Thursday, November 18, 2004

Pinakbet


I posted a pinakbet here quite a while ago which was more like a tagalog version. Manong Mannurat gave me a description of the real Iloko Pinakbet which I am copying for everyone to know. Here it is in his own words.

of course, pinakbet or pakbet originated from ilocos. the name itself clearly prove it. "pinakbet" is an iloko word. it's actually a contracted "pinakebbet" meaning shrinked or shrivelled.the original ilokano pinakbet use only the bugguong which is monamon or other fish. but not bagoong alamang or aramang. also, the original pinakbet has no squash in it. usually its most basic veggies are only ampalaya (the round native ones are preferred), talong, kamatis, ginger (okra and/or sili is optional as are the other veggies). and as its name denote, it is actually cooked almost dry, shrivelled, shrinked

I can imagine Manong shaking his head and and saying “haan nga dayta ti usto nga pinakbet iloko” (that’s not the right Iloko Pinakbet) but allow me Manong to modify your most favorite Ilokano dish so that this will be appealing to my children. My mother’s origins are from Ilocos Norte but I grew up in Baguio City. Anyway, the kalabasa and the patani is something I inherited from my friend’s mother who is from Dingras. The mushroom was something I got from a friend from Isabela.

Ingredients:

2 tbsp of olive oil
About ½ lb of lean pork
1 onion, coarsely chopped
1 tomato coarsely chopped
about 10 tbsp of “bugguong” bagoong monamon sauce
2 eggplants, sliced in three and each slice cut further in quarters
½ amplaya
about 6 pcs of ocra
about 2 long sili
about 15 pcs of long green beans cut in about 1 ½ inches long
½ small kalabasa
about ¼ cup of patani
and about 100 gms of oyster myshrooms

In a separate pan, heat the oil, add the pork, sauté the onion and the tomatoes. Set aside.

Put all the vegetables in a deep saucepan. Add the sautéed meat, tomato and onion. Add the bagoong and about ½ cup of water. Cover pan and let boil. Simmer for about 8-10 minutes. Adjust seasoning accordinag to your taste. Serve hot.
There you go Manong. I will cook dinengdeng soon but I'm afraid there will be another modification.

11 comments:

Sari-Sari Winkel said...

Ting-Aling, mmmm...sarap naman. I don't know why but I always remember Pinakbet as having a distinct smell. Ginugutom tuloy ako :-) Have a good weekend!

drstel said...

eto ang tunay, not like mine (imbento). I prefer the monamon too, more tasty. My Ma's "cousins" while fr. Pangasinan, all moved to Trinidad, just outside Baguio and these are the types of dishes they served whenever we visited. Thanks Ting-aling, this will be my next pinakbet try (mali ba ang "pakbet"?).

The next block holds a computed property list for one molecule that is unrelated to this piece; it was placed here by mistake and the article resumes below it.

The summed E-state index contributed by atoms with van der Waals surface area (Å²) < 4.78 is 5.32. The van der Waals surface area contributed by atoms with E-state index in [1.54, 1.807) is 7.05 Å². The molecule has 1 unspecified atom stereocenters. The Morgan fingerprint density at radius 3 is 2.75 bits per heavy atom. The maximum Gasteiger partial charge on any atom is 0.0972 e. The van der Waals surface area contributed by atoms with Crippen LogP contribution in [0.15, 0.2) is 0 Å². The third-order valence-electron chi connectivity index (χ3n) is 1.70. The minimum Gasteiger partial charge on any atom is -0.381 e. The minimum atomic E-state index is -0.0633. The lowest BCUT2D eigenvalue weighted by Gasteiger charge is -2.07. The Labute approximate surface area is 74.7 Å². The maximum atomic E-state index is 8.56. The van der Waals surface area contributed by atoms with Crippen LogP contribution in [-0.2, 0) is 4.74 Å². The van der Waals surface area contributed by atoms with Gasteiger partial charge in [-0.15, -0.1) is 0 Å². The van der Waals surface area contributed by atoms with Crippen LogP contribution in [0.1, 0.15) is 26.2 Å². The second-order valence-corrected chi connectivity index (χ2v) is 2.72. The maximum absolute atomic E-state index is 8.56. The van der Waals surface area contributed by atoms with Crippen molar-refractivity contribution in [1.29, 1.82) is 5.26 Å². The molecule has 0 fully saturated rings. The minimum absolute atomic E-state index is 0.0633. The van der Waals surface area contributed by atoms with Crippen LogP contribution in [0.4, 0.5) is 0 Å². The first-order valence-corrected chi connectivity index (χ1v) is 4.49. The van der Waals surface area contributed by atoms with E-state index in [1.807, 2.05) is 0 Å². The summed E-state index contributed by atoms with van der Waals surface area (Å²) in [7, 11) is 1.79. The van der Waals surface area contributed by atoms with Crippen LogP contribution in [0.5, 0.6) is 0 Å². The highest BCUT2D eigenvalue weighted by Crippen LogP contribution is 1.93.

JMom said...

This is how my lola makes pinakbet, just like the way Mannurat describes it, similar to dinengdeng.

ting-aling said...

OO nga Sari ano? It's the aroma.

ting-aling said...

Drstel..sabi nga ni Mr. Mannurat, it's not just Ilokano anymore..kung baga sa English.."never mind the pronansyon as long as you get da idia". Different folks, different strokes. You know what? my husband's family is from Pangasinan but some of them moved to La Trinidad..haha baka magkamag-anak sila. Me and my husband grew up in Baguio..we were born there. Some call it Pakbet but I think Pinakbet is more common..

ting-aling said...

Jmom, I think, the difference lies in the manner of cooking and the amount of water you add in, di ba?

rva said...

agyamanak, ading ting-aling, for the special mention!

as i've said pinakbet has became a national, a truly filipino dish because of the many versions or variations made by other ethnic or regional groups in the philippines. not anymore strictly ilokano. although, as manong ken quoted, the pinakbet of the true ilokano is different. depende na kasi 'yan sa "regional" taste o preference (like using bagoong alamang instead of monamon, or the preference/liking of the ilokanos of bitter foodstuffs).

of course, as an ilokano, when i cook pinakbet i'll do it the way the ilokanos do or prefer. but now, i'm also used to "other" pinakbets as well, and equally like them.

anyway, about inabraw, you might want to try this one from an ilokano in la union.

rva said...

agyamanak, ading ting-aling, for the special mention!

as i've said pinakbet has became a national, a truly filipino dish because of the many versions or variations made by other ethnic or regional groups in the philippines. not anymore strictly ilokano. although, as manong ken quoted, the pinakbet of the true ilokano is different. depende na kasi 'yan sa "regional" taste o preference (like using bagoong alamang instead of monamon, or the preference/liking of the ilokanos of bitter foodstuffs).

of course, as an ilokano, when i cook pinakbet i'll do it the way the ilokanos do or prefer. but now, i'm also used to "other" pinakbets as well, and equally like them.

anyway, about inabraw, you might want to try this one from an ilokano in la union.

rva said...

sorry for the double post...

i saved the recipe in my harddisk and also printed it. i'll try this. i also love patani and uong. i used to dengdeng fresh patani and sagpaw it with ampalaya (bunga) and dried kurus (small shrimps). same with uong (straw mushrooms, or any mushroom), i abraw it with ampalaya shoots/leaves or bunga, or even sagpaw it with sili leaves.

rva
mannurat.blogspot.com

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heyheyhey said...

Pinakbet using bagoong alamang is not pinakbet at all. It's called bulanglang. I always correct my Tagalog and Kapampangan cousins whenever they try calling my bulanglang a pinakbet. And pinakbet calls for bagoong isda and no squash at all.